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Western Movie Critiquing

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As everyone plainly knows, there are certain characteristics that separate the western film genre from any other. The basis for westerns lie in the past, and typically constitute some form of our American history. Although many westerns are similar in some way or another, no two are identical. In this paper, we will break down various topics and use them to compare two films of this nature: Tombstone and Shane.

Since the 'wild wild west' was such a large frontier of land, both movies were able to be set there, while still being in separate regions and states. Tombstone was filmed in the actual town of Tombstone, Arizona. Since it is based on real events from the life of Wyatt Earp, the actual location was used. However the environment for Shane is that of the legendary frontier, filmed in Jackson Hole, Wyoming, with its gray-blue Grand Tetons as a backdrop.

The themes of both these films varied a bit from each other. In both cases, you have the age-old story of the duel between good and evil, the advent of civilization (with families, law and order, and settlers). Tombstone portrayed the battle for peace with law enforcers and justice who battle the 'red-sashed' cowboys that make living in Tombstone difficult. Shane focused on a land dispute conflict between homesteaders and cattle baron, with roaming cattlemen, gunslingers, and a young boy growing up in the mix of it all. In both movies, law, order and peace were the ideals fought for throughout the story. Tones for these movies also differed. Where Tombstone was primarily intense action scenes, upbeat fights, and constantly kept your attention, Shane on the other hand seemed to have a much more laid back approach. Although emotions were hot and relationships were ugly, there was much less action than what could have been anticipated in a typical western.

Because of its being a much newer film, Tombstone obviously had better camera work than Shane. The action in Tombstone had short, quick scenes that showed a variety of locations and angles. Shane seemed to have longer camera shots with less splicing and editing. This was probably a result of Shane being filmed during the 1950's before the new modern camera techniques became involved.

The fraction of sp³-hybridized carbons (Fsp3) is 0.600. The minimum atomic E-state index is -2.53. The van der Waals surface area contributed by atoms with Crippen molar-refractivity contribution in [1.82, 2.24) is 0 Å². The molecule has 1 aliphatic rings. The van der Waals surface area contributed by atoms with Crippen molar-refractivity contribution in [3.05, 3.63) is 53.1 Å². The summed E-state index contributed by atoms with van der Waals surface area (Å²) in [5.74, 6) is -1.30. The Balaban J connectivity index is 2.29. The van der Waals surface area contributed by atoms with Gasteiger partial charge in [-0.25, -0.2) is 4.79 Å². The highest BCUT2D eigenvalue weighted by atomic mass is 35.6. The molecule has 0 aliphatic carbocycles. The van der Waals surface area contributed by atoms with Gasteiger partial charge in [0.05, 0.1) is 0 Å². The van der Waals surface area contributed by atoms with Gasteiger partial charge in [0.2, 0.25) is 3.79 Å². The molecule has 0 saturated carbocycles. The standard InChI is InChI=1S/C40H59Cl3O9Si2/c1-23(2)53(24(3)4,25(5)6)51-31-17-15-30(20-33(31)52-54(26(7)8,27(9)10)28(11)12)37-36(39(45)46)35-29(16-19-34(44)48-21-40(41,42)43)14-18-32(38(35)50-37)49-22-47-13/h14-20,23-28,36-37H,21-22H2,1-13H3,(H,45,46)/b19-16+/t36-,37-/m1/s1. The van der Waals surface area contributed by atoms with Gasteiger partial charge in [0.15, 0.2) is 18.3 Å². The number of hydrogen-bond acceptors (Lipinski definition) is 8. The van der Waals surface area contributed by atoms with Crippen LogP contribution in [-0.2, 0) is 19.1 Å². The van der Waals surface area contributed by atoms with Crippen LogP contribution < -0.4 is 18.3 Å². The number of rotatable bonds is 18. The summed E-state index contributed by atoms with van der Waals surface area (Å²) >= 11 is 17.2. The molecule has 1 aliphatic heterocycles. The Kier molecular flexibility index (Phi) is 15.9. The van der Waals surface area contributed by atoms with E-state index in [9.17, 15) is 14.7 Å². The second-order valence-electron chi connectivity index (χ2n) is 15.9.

The choice and use of music was similar in both films. While they both had the exciting tunes surface during the fight scenes, or to elude that something was about to happen, the movie Shane had music appear too soon as to almost give away the element of surprise. It seemed as if in both films the heroes and the villains had there own theme song.

Violence has always been a common characteristic of westerns. So naturally, these two films both included it. However in Tombstone, violence was the resolution to every problem. Whether punches were thrown, or guns were fired, fighting happened constantly through the movie. Shane on the other hand had both tactics entwined in the story. The hero, Shane was attempting to leave behind a past full of violence, and so he relied more on calm thinking and self-control before violent actions were taken. The father, Joe wanted to fight for his land, and the bad cattle herders were ready to fight him back. They continually antagonized Joe, Shane and the other homesteaders into war. It isn't until the end of the story when



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